Category Archives: Personal

20 on 40

40

I turned 40 on April 17. It’s customary for people to look back on their lives when they reach this milestone. To this end, I will contribute my two bits.

1. I have a paunch. I have had it for a couple of years, but turning 40 has made me relaxed about it. I can rid of it in a month with an exercise schedule suggested by Pinterest that doesn’t even require you to leave the house. So what if I am hefty, I can become lean again, can’t I?

2. My wardrobe is better. Looking back at my 20s, I realise that I used to dress flamboyantly and often made wrong choices in picking up clothes. Today, I am more sober and I know how to impress. I have become better at deciding what to wear when. So what if finding a store that stocks my sizes is becoming increasingly difficult? I am better turned out for a little extra effort. And, what’s more I have nice shoes and am good at picking out the right socks.

3. I have a daughter. This one was a nightmare as I was determined to have a child before reaching 40. My daughter is five already. That’s five more than the age difference between by dad and I, but I happy about this aspect of my life. There are so many responsibilities that comes with being a father and I think I have not fared so badly till now.

4. I think things through before I act. I am not as impulsive as I was in my teens. That  may seem obvious, but taking spur of the moment decisions and going along with the flow are qualities that I no longer have. I am a lot calmer and sit and decide on pros and cons of an issue before going ahead. I may be more of a disrupter and thinker than I ever was.

5. I get less angry. During my early 20s, I went through a face when I was angry at everyone and everything. I rarely get angry with anyone, including my wife, these days. That helpless rage doesn’t attack me as often as it used to.

6. I am normal on social media. About a decade ago, when I first opened my account on Facebook, I was so over-enthusiastic about it, that I often made comments that embarrassed my friends. I even got into a fight my ex-girlfriend over a comment I left on her wall. Now, I am much, much more circumspect.

7. I am more sociable. I now know how to do small talk. I can flirt without offending the fairer sex. I can ask good questions and am adept at listening and responding warmly. I didn’t have all these qualities before, but having had many years to become good at it, I can finally say these skills are now part of my repository.

8. I am careful about what I eat. I just don’t hog anything is that is available. I don’t risk eating in roadside shops that look I an invitation to cholera. I am not that broke anymore.

9. I drink less. Back in college, I used to imbibe on a regular basis. Now, drinking is for special and social occasions. I don’t ever wake up with a hangover anymore. And, I remember everything that happened the previous night. I know where I am waking up to as well.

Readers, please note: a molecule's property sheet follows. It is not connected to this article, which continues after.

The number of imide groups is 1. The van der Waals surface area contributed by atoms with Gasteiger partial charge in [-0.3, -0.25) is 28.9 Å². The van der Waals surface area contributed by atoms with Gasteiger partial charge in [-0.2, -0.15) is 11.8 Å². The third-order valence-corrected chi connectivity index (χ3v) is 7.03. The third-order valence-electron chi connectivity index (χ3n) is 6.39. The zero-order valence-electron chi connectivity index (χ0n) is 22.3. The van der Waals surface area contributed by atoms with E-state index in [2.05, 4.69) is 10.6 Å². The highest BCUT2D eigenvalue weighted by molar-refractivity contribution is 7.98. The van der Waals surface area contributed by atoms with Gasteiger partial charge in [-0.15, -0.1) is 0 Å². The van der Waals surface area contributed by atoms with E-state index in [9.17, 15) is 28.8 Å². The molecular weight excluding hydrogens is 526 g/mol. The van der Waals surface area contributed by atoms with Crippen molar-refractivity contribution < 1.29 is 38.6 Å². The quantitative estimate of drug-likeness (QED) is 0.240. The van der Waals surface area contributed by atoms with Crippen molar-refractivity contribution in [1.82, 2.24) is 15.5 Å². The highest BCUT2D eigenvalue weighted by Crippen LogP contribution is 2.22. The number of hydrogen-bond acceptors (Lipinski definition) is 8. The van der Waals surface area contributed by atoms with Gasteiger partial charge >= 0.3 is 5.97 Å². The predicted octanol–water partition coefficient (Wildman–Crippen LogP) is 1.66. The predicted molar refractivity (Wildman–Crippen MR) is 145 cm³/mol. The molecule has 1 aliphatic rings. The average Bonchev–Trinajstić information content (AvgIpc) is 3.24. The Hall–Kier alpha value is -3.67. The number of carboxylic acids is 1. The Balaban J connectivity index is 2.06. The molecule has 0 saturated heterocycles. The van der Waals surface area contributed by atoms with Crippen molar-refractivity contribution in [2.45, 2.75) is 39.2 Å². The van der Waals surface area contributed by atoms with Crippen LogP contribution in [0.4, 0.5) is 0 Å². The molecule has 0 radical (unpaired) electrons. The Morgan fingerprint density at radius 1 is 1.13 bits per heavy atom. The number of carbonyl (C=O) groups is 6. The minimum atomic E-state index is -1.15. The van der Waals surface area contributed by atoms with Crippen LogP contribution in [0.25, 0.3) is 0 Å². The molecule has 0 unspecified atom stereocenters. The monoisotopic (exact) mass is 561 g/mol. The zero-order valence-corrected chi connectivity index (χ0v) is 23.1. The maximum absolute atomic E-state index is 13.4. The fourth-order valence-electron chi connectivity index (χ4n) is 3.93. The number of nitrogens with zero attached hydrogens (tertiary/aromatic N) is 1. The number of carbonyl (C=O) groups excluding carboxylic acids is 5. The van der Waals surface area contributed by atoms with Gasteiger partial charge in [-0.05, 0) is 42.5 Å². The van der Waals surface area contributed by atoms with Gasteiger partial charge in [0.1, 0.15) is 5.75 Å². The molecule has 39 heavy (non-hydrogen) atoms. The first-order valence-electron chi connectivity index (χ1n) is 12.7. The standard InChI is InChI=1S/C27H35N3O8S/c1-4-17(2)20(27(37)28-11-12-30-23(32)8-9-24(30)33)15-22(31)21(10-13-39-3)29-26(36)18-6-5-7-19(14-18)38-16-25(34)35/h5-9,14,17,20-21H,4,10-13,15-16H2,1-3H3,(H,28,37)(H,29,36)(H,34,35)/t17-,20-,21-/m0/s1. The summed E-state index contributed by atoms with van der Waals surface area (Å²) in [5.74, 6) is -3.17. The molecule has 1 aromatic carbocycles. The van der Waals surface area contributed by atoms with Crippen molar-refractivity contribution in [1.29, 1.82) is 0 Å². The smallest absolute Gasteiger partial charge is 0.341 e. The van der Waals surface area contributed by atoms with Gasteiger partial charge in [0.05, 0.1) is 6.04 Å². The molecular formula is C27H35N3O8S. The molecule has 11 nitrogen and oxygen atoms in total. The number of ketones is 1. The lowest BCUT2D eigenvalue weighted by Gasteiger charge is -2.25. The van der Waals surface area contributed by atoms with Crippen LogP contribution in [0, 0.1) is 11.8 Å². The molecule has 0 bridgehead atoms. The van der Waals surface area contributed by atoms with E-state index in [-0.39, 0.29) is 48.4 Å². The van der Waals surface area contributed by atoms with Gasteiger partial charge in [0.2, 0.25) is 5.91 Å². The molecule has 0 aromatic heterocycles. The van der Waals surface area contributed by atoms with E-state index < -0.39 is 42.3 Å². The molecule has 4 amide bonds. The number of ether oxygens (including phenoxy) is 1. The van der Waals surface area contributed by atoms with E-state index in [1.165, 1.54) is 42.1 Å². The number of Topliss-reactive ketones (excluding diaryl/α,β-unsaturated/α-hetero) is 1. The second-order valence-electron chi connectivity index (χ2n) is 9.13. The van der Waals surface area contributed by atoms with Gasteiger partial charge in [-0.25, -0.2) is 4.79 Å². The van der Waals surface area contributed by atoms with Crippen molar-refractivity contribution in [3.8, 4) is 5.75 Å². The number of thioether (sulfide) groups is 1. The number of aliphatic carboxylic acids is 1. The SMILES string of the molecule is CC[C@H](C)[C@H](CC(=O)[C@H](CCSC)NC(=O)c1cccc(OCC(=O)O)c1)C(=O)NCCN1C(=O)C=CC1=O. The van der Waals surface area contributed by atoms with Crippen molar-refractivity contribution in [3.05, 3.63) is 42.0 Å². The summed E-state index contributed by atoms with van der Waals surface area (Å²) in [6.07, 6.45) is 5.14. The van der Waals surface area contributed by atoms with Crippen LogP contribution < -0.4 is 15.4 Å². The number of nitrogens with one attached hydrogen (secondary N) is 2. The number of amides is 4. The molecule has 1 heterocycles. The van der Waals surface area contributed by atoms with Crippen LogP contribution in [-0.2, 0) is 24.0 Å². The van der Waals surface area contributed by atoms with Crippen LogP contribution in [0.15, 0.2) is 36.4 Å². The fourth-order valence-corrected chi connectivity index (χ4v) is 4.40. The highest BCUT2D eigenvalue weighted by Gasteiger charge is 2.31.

10. I am saving money. I have a lot more to achieve, but I am slowly getting there. Getting a house of my own seems a more achievable thing than it ever was. I have learnt from making bad financial decisions in the past and am not likely to repeat them in the future.

11. My birthday is not a big deal anymore. I celebrated turning 40 by having a quiet dinner with my wife and sharing sweets with people I knew. I don’t think I want to blow candles anymore and that is alright by me. I am now used to wishing my daughter on her birthday. It is still a big deal for her.

12. Many in the earlier generations are dying. Just a month ago, my wife lost her grandmother. We are now in a phase where we are attending as many funerals as weddings. The funerals are almost a social gathering as the people who died have led full lives.

13. I have cholesterol. A regular check-up showed that my cholesterol was off the charts. But happily, I can now have fish, something I have always craved for. Given that my friends are going through many health problems, serious ones, I am grateful my issues are limited.

14. I know many divorcees. Many friends of mine have divorced, with a few of them even going on to remarry. I sincerely hope they have, at least now, found everlasting happiness in their partners. I guess I married late, but it sure looks like I am in a steady boat.

15. A bald head is forecast. I have already lost much hair. My forehead line is inching upwards surely and slowly. But that is just a ‘different’ look these days. I no longer worry about it. I know some people even find this attractive.

16. I am better informed. I am a journalist and that dreadful feeling you get when you have woken up late to a serious issue is not there as often as it used to be. I get most of my news on the go as do a lot of people. I can also talk about most issues in an informed way.

17. I have to acknowledge that I really can’t learn any new skills. Chances of that happening are slim. While I can play chess (I learned young), my ambition to be good at crosswords and quizzes will probably remain unfulfilled. So I have learned to be happy even if my learning curve has plateaued.

18. I don’t have to act wise anymore. It can be reasonably assumed that I have acquired some wisdom and when young people look up to you, they may not be entirely wrong all the time.

19. Turning 40 need not bring about a midlife crisis. There is also a slim chance you might have already passed it. On the contrary, it may be years before you get one. Don’t get depressed thinking that 40 is a mad number for you.